It has long been appreciated that respect for ownership can holder may be present when another individual arrives, but the
play a role in settling disputes over contested resources, although two individuals do not detect one another until both have been
the extent to which this deference arises as a convention or as a present for some time. Waage (1983, 1988) observed precisely this
consequence of asymmetry in resource holding potential and/or set of events in territorial Calopteryx maculata damselflies and
value remains unclear (see Kokko, 2013; Kemp, 2013; Sherratt and showed experimentally that the protracted contests that arose
Mesterton-Gibbons, 2015 for reviews). Ironically, however, it under these conditions were best understood as a consequence of
appears that this respect can also result in escalated contests if “habitat-mediated confusion” over ownership. Likewise, a resident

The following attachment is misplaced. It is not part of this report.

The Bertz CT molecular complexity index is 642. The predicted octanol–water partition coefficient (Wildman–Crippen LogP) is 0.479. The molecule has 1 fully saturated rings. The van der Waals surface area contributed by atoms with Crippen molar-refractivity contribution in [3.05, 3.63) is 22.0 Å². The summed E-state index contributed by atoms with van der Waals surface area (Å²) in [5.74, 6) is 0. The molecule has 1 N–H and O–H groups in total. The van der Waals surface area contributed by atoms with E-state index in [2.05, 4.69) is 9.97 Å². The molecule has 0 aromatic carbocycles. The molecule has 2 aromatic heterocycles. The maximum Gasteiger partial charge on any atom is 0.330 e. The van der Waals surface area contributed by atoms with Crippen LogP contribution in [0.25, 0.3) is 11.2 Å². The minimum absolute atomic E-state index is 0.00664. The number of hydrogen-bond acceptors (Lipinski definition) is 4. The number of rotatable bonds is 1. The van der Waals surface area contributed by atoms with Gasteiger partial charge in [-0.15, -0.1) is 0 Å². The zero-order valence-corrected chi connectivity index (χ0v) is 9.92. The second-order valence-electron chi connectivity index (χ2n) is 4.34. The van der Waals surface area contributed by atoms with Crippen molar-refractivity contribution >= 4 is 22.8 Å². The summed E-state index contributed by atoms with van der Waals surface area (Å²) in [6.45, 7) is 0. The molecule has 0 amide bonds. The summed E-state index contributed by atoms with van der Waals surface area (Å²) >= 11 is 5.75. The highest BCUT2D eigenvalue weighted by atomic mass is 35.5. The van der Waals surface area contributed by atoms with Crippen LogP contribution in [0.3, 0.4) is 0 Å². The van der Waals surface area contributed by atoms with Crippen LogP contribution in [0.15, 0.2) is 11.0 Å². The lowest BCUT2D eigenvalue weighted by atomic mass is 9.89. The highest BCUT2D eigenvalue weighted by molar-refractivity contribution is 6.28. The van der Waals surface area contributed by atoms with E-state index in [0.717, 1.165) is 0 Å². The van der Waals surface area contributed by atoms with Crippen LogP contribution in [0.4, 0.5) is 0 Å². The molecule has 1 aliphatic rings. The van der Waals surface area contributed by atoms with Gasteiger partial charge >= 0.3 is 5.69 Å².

may move away temporarily from its territory to forage or repel
intruders, only to be replaced by an interloper. Particularly long
Corresponding author. Tel.: +1 850 644 2580; fax: +1 850 644 4053. disputes between interlopers and the returning resident have been
E-mail addresses: (M. Mesterton-Gibbons),
widely observed under natural conditions (e.g., Wickman and (T.N. Sherratt).
URLS:  mesterto (M. Mesterton-Gibbons), Wiklund, 1983; Waage, 1988; Gribbin and Thompson, 1991; (T.N. Sherratt). Rutowski, 1992; Kemp, 2003) and they have also been frequently
0022-5193/& 2016 Elsevier Ltd. All rights reserved.